At a glance
Dark patterns, once a purely academic concept, are now defined and regulated by major privacy laws—most notably, the Colorado Privacy Act (CPA) and California Privacy Rights Act (CPRA).
Recently released, the CPRA draft regulations offer extensive guidance on dark patterns, including examples of non-compliant interfaces and specific compliance requirements.
With CPRA going into force on January 1, 2023, companies have only a few months left to make sure their websites and privacy workflows aren’t violating these new rules.
Read on to learn five key principles for building compliant consent interfaces under CPRA.
Table of contents
Dark patterns definition and background
Coined in 2010 by UX designer Harry Brignull, dark patterns are user interface designs that attempt to mislead, coerce or pressure users into taking certain actions, such as making a purchase or providing consent. According to this study, these design tactics can include “unequal burdens on the choices available,” false choices, and deceptive or hidden information.
One of the most classic examples of dark patterns is the consent pop-up with a prominent ‘Accept all’ cookies button, but no clear way to reject that same tracking. Another is judgemental or negative messages on reject buttons, such as “No, I like paying more for less.”
And, dark patterns are very prevalent. According to a study on uninformed consent in Europe, over 50% of the cookie banners from 1,000 randomly sampled popular EU websites contained dark patterns. The patterns identified included “privacy-unfriendly defaults, hidden opt-out choices, and preselected checkboxes that enable data collection.”
Another study found that over 95% of the 200 most popular Android apps displayed one or more dark patterns.
Academic exploration aside, dark patterns have gained increasing significance in the world of privacy law and regulatory enforcement.
In January 2022, Facebook and Google received hefty fines in the EU for using dark patterns to create confusing and difficult cookie consent processes. And, as the latest round of CPPA rulemaking indicates, California (CA) regulators are following suit.
Dark patterns in modern privacy regulation
Dark patterns have been discussed directly and indirectly in three recent privacy laws: the California Consumer Privacy Act (CCPA), the California Privacy Rights Act, and the Colorado Privacy Act.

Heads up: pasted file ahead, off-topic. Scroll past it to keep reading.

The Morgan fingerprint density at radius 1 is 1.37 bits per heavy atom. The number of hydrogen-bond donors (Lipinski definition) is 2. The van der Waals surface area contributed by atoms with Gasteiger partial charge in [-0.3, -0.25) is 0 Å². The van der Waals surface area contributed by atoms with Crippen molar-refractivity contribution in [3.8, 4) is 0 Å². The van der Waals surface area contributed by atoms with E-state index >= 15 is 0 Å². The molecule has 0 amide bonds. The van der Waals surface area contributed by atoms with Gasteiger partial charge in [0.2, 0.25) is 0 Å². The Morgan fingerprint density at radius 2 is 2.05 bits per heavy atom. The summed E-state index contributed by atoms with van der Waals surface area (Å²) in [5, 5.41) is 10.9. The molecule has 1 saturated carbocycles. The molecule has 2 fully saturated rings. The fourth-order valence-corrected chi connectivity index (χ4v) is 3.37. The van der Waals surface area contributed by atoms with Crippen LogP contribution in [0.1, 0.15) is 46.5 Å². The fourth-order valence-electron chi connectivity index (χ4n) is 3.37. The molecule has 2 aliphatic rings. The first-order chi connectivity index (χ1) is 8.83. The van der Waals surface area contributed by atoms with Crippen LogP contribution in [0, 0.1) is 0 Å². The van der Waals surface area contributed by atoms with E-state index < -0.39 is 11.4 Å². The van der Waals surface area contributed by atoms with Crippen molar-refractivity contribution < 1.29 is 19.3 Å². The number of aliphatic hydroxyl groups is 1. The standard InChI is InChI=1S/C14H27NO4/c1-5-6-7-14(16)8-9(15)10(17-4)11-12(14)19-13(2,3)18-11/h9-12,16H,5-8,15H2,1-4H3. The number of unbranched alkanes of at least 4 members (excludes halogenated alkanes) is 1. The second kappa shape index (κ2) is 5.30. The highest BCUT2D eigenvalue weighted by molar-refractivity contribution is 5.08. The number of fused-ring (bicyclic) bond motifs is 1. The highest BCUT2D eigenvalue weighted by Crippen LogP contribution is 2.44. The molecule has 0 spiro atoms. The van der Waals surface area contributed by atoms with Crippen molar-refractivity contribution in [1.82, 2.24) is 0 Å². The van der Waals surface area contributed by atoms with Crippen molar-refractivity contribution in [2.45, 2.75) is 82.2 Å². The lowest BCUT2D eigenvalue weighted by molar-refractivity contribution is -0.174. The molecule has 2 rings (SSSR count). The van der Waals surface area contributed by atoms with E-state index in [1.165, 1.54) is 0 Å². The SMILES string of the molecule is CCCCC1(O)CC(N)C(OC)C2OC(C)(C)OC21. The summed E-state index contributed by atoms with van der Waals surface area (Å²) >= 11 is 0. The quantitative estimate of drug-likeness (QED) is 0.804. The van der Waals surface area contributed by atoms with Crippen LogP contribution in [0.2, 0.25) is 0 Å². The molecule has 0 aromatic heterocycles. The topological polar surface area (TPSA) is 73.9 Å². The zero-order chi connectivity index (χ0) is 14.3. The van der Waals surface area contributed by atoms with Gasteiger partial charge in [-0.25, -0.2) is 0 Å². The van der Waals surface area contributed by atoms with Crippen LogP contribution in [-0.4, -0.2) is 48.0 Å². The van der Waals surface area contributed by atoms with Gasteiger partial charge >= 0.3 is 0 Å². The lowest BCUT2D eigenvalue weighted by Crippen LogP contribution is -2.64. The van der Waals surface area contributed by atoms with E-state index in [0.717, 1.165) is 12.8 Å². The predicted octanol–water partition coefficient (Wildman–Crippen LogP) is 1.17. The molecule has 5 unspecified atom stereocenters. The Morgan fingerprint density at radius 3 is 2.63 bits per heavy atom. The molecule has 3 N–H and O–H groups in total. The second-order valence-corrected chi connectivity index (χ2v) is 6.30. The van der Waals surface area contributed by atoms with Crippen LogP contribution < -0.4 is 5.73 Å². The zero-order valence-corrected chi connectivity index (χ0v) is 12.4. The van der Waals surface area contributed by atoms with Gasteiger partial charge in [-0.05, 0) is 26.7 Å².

Dark patterns in California privacy law
Though the CCPA doesn’t explicitly mention dark patterns, the concept did come up during the rulemaking process. In the Final Statement of Reasons (a document produced to accompany draft regulations), the California Attorney General stated that:
“it would run counter to the intent of CCPA if websites introduced choices that were unclear or, worse, employed deceptive dark patterns to undermine a consumer’s intended direction.”
Though this reference is far from an actionable requirement, it was a clear nod to CA regulators’ stance on dark patterns. Aside from this somewhat oblique statement, the concept wasn’t officially defined or explored further until the CPRA.
Amending the CCPA, CPRA references dark patterns explicitly, stating that:
“...agreement obtained through use of dark patterns does not constitute consent.”
It goes on to define dark patterns as:
“a user interface designed or manipulated with the substantial effect of subverting or impairing user autonomy, decision making, or choice, as further defined by regulation.”
A significant expansion from CCPA, this new language reflects a willingness to address design concepts that, though sometimes hard to define, have a clear effect on consumer choice.
More importantly, it opened the door for California regulators to explore and legally define the concept of dark patterns in detail—setting up an environment in which enforcement is a viable, even likely outcome. We’ll cover this new language in more depth below.
Dark patterns in the Colorado Privacy Act
Alongside CPRA, the Colorado Privacy Act also makes explicit mention of Dark Patterns—prohibiting their use when obtaining consent. Under the CPA, dark patterns are defined as:
“a user interface designed or manipulated with the substantial effect of subverting or impairing user autonomy, decision making, or choice.”
With the CPA set to go into effect on July 1, 2023, companies should begin reviewing their current interfaces and ensure any new designs are dark-pattern free.
5 key principles for CPRA-compliant user interfaces
The proposed CPRA regulations and Initial Statement of Reasons (ISOR) offer the most in-depth look to date at how regulators are approaching dark patterns, identifying a number of principles interfaces must follow when used for CCPA consumer request submissions and obtaining consumer consent.
Failure to adhere to these principles would be considered use of dark patterns— invalidating any consent obtained and meaning the company has violated CPRA.
1) Easy to understand